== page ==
In recent decades, religious organizations have increasingly been entering into partnerships with governments to oversee a vast array of social programs. These new connections are leading Evelyn Bush, Ph.D., assistant professor of sociology, to ask questions about power and individual rights.
“I’m interested in the shifting boundary between religion and state, and the historical circumstances that allow for religion to exert more influence in politics,” she said. “What leads religions to have more or less power? What are the consequences in people’s day-to-day lives?”
To understand this, Bush, who is also associate chair for graduate studies, focuses on religious engagement with large institutions. Recently, she trained her sights on the U.S. State Department, where instances of religious persecution have been documented since Congress passed the International Religious Freedom Act in 1998. Although the social movement leading up to the bill’s passage focused heavily on protections for Christian missionaries, the State Department’s documentation covers a far greater diversity of religious groups around the world.
“Human rights reports cover every kind of human rights infraction you can think of—torture, political and civil rights, labor issues, religious freedom issues, anti-Semitism, women’s rights, children’s rights and the rules of war,” she said. “But issues of religious freedom have their own office within the human rights bureau. I think it’s worth asking why.”
Bush noticed that, in reports on religion-based violence, a pattern emerges. Abuses of individuals are classified as violations of “religious freedom” if they are committed by governments or by external religious groups. When they are committed by individuals within a religious community, however, they are still classified as violations of human rights, but they are more often covered in the “secular” human rights reports, and referred to more in terms of “culture” rather than “religion.”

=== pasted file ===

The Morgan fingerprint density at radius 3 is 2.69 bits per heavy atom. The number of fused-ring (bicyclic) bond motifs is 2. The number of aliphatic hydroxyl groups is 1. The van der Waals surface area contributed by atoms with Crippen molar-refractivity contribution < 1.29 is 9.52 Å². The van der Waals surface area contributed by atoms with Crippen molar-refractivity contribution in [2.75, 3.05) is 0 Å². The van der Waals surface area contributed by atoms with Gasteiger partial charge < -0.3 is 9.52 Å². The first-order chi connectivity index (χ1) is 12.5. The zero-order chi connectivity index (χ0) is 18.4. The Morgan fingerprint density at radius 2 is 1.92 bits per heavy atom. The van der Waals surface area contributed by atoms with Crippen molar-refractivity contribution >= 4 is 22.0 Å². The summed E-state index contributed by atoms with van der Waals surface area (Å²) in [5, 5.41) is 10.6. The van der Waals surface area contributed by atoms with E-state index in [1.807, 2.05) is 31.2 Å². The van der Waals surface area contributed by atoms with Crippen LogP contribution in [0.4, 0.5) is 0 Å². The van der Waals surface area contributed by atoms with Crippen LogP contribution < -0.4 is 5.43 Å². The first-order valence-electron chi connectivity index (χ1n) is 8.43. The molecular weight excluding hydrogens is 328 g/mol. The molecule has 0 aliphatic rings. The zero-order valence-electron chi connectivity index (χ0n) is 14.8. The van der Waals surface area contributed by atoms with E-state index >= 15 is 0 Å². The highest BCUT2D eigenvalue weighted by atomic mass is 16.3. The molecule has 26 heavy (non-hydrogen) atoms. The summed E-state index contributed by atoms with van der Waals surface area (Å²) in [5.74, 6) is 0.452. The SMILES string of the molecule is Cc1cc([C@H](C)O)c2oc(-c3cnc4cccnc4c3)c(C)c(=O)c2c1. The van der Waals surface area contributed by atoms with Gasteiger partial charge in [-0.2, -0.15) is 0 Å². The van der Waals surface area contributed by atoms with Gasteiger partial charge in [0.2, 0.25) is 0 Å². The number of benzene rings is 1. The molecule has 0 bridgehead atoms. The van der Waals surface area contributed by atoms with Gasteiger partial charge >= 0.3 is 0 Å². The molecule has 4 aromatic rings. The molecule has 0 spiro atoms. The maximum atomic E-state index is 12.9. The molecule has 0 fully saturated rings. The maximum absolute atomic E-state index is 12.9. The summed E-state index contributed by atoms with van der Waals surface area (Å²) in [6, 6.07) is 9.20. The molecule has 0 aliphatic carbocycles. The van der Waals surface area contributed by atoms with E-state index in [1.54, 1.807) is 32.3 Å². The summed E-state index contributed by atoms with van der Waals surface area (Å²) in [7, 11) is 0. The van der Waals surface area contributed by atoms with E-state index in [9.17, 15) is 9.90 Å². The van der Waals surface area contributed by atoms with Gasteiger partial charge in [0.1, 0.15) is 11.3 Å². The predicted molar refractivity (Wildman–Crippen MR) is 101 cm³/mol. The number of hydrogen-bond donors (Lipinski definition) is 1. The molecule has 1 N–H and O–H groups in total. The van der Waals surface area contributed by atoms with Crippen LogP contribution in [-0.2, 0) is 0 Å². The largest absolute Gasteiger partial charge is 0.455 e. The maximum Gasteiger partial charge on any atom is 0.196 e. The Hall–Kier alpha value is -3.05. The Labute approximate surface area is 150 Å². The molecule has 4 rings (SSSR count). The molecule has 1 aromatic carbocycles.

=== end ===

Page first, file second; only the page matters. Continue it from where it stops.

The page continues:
This is consistent with a more general pattern that Bush sees in our social discourses. “If you bring up a practice that—by western standards—is considered a violation of human rights, people are quick to say, “Oh, but that’s not due to religion, that’s their culture.” she said. “Why are people so quick to protect the religion from taking responsibility for whatever this practice might be, when we all know that religion and culture are pretty closely intertwined? What exactly is at stake when we make these distinctions?”
One thing to remember about the “it’s their culture” argument, she said, is that there’s an underlying assumption—sometimes explicit and sometimes implicit—that people who are participating in their cultures are doing so consensually. “But it’s difficult to talk about consent and choice for women if they are born into religious environments where, through generations, religious beliefs and practices have been predominantly interpreted by men,” she said. “Assumptions about choice become especially problematic in religious cultures where women are denied scriptural authority at the same time that they are not free to simply change their religions.”